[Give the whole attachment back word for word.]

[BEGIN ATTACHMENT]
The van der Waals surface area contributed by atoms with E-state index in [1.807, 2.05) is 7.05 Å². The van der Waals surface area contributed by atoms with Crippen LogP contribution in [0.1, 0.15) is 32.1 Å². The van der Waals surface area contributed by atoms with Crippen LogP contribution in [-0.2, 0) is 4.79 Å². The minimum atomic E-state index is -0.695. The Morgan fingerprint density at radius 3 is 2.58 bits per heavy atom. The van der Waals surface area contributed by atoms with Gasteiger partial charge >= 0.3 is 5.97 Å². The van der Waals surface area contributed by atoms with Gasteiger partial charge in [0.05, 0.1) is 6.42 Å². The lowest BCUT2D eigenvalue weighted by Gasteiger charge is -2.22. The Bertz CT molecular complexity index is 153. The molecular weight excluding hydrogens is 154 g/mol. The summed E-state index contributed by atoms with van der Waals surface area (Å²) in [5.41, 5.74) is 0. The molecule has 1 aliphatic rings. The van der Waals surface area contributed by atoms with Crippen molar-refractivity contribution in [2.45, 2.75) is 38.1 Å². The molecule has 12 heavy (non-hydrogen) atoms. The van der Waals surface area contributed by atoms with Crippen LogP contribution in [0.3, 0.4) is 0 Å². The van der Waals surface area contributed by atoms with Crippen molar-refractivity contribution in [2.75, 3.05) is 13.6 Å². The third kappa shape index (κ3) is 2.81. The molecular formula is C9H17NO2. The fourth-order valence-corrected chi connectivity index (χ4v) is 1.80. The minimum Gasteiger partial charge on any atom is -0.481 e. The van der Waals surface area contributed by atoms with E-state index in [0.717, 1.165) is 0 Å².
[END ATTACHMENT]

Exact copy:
The van der Waals surface area contributed by atoms with E-state index in [1.807, 2.05) is 7.05 Å². The van der Waals surface area contributed by atoms with Crippen LogP contribution in [0.1, 0.15) is 32.1 Å². The van der Waals surface area contributed by atoms with Crippen LogP contribution in [-0.2, 0) is 4.79 Å². The minimum atomic E-state index is -0.695. The Morgan fingerprint density at radius 3 is 2.58 bits per heavy atom. The van der Waals surface area contributed by atoms with Gasteiger partial charge >= 0.3 is 5.97 Å². The van der Waals surface area contributed by atoms with Gasteiger partial charge in [0.05, 0.1) is 6.42 Å². The lowest BCUT2D eigenvalue weighted by Gasteiger charge is -2.22. The Bertz CT molecular complexity index is 153. The molecular weight excluding hydrogens is 154 g/mol. The summed E-state index contributed by atoms with van der Waals surface area (Å²) in [5.41, 5.74) is 0. The molecule has 1 aliphatic rings. The van der Waals surface area contributed by atoms with Crippen molar-refractivity contribution in [2.45, 2.75) is 38.1 Å². The molecule has 12 heavy (non-hydrogen) atoms. The van der Waals surface area contributed by atoms with Crippen LogP contribution in [0.3, 0.4) is 0 Å². The van der Waals surface area contributed by atoms with Crippen molar-refractivity contribution in [2.75, 3.05) is 13.6 Å². The third kappa shape index (κ3) is 2.81. The molecular formula is C9H17NO2. The fourth-order valence-corrected chi connectivity index (χ4v) is 1.80. The minimum Gasteiger partial charge on any atom is -0.481 e. The van der Waals surface area contributed by atoms with E-state index in [0.717, 1.165) is 0 Å².